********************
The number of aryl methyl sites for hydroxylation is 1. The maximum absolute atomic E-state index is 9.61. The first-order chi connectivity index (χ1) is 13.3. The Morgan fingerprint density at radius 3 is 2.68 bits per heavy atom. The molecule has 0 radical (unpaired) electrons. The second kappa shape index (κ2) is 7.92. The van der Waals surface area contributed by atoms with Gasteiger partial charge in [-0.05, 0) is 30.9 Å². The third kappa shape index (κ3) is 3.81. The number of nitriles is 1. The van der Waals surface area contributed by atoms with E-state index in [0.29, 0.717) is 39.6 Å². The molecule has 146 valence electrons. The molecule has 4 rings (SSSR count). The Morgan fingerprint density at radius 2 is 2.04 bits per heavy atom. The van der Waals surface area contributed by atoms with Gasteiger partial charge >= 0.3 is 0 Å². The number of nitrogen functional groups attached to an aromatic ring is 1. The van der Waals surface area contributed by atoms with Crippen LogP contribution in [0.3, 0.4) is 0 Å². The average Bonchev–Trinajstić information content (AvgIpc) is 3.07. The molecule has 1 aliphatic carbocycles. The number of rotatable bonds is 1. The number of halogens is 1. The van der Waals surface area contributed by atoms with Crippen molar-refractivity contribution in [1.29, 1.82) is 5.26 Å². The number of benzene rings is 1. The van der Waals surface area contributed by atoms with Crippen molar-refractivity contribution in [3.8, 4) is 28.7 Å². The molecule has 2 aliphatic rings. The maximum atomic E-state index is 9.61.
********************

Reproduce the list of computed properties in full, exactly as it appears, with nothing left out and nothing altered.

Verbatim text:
The number of aryl methyl sites for hydroxylation is 1. The maximum absolute atomic E-state index is 9.61. The first-order chi connectivity index (χ1) is 13.3. The Morgan fingerprint density at radius 3 is 2.68 bits per heavy atom. The molecule has 0 radical (unpaired) electrons. The second kappa shape index (κ2) is 7.92. The van der Waals surface area contributed by atoms with Gasteiger partial charge in [-0.05, 0) is 30.9 Å². The third kappa shape index (κ3) is 3.81. The number of nitriles is 1. The van der Waals surface area contributed by atoms with E-state index in [0.29, 0.717) is 39.6 Å². The molecule has 146 valence electrons. The molecule has 4 rings (SSSR count). The Morgan fingerprint density at radius 2 is 2.04 bits per heavy atom. The van der Waals surface area contributed by atoms with Gasteiger partial charge >= 0.3 is 0 Å². The number of nitrogen functional groups attached to an aromatic ring is 1. The van der Waals surface area contributed by atoms with Crippen LogP contribution in [0.3, 0.4) is 0 Å². The average Bonchev–Trinajstić information content (AvgIpc) is 3.07. The molecule has 1 aliphatic carbocycles. The number of rotatable bonds is 1. The number of halogens is 1. The van der Waals surface area contributed by atoms with Crippen molar-refractivity contribution in [1.29, 1.82) is 5.26 Å². The number of benzene rings is 1. The van der Waals surface area contributed by atoms with Crippen molar-refractivity contribution in [3.8, 4) is 28.7 Å². The molecule has 2 aliphatic rings. The maximum atomic E-state index is 9.61.